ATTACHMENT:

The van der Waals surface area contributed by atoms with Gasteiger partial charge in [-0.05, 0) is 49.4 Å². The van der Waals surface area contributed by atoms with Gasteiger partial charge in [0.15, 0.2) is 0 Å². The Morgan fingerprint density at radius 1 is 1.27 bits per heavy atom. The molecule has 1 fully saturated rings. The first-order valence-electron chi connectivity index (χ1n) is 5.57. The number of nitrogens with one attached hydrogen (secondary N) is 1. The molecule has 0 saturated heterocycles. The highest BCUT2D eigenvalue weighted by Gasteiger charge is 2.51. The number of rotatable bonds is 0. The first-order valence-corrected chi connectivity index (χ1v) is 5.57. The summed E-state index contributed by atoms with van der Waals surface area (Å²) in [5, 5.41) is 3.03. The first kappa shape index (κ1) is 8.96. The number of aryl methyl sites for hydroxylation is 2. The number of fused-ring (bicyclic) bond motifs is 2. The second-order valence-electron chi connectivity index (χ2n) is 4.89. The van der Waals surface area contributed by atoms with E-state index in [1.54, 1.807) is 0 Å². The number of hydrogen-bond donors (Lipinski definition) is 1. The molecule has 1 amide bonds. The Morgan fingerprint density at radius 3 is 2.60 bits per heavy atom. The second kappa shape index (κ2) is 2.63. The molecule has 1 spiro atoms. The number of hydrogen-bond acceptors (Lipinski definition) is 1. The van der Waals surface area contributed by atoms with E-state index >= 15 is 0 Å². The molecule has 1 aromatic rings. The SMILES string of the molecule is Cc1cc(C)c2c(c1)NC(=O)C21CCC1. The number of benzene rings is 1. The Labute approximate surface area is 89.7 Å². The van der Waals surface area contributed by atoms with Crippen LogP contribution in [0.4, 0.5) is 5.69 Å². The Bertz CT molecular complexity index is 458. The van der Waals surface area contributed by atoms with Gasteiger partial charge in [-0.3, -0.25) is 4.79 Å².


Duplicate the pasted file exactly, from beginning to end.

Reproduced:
The van der Waals surface area contributed by atoms with Gasteiger partial charge in [-0.05, 0) is 49.4 Å². The van der Waals surface area contributed by atoms with Gasteiger partial charge in [0.15, 0.2) is 0 Å². The Morgan fingerprint density at radius 1 is 1.27 bits per heavy atom. The molecule has 1 fully saturated rings. The first-order valence-electron chi connectivity index (χ1n) is 5.57. The number of nitrogens with one attached hydrogen (secondary N) is 1. The molecule has 0 saturated heterocycles. The highest BCUT2D eigenvalue weighted by Gasteiger charge is 2.51. The number of rotatable bonds is 0. The first-order valence-corrected chi connectivity index (χ1v) is 5.57. The summed E-state index contributed by atoms with van der Waals surface area (Å²) in [5, 5.41) is 3.03. The first kappa shape index (κ1) is 8.96. The number of aryl methyl sites for hydroxylation is 2. The number of fused-ring (bicyclic) bond motifs is 2. The second-order valence-electron chi connectivity index (χ2n) is 4.89. The van der Waals surface area contributed by atoms with E-state index in [1.54, 1.807) is 0 Å². The number of hydrogen-bond donors (Lipinski definition) is 1. The molecule has 1 amide bonds. The Morgan fingerprint density at radius 3 is 2.60 bits per heavy atom. The second kappa shape index (κ2) is 2.63. The molecule has 1 spiro atoms. The number of hydrogen-bond acceptors (Lipinski definition) is 1. The van der Waals surface area contributed by atoms with E-state index >= 15 is 0 Å². The molecule has 1 aromatic rings. The SMILES string of the molecule is Cc1cc(C)c2c(c1)NC(=O)C21CCC1. The number of benzene rings is 1. The Labute approximate surface area is 89.7 Å². The van der Waals surface area contributed by atoms with Crippen LogP contribution in [0.4, 0.5) is 5.69 Å². The Bertz CT molecular complexity index is 458. The van der Waals surface area contributed by atoms with Gasteiger partial charge in [-0.3, -0.25) is 4.79 Å².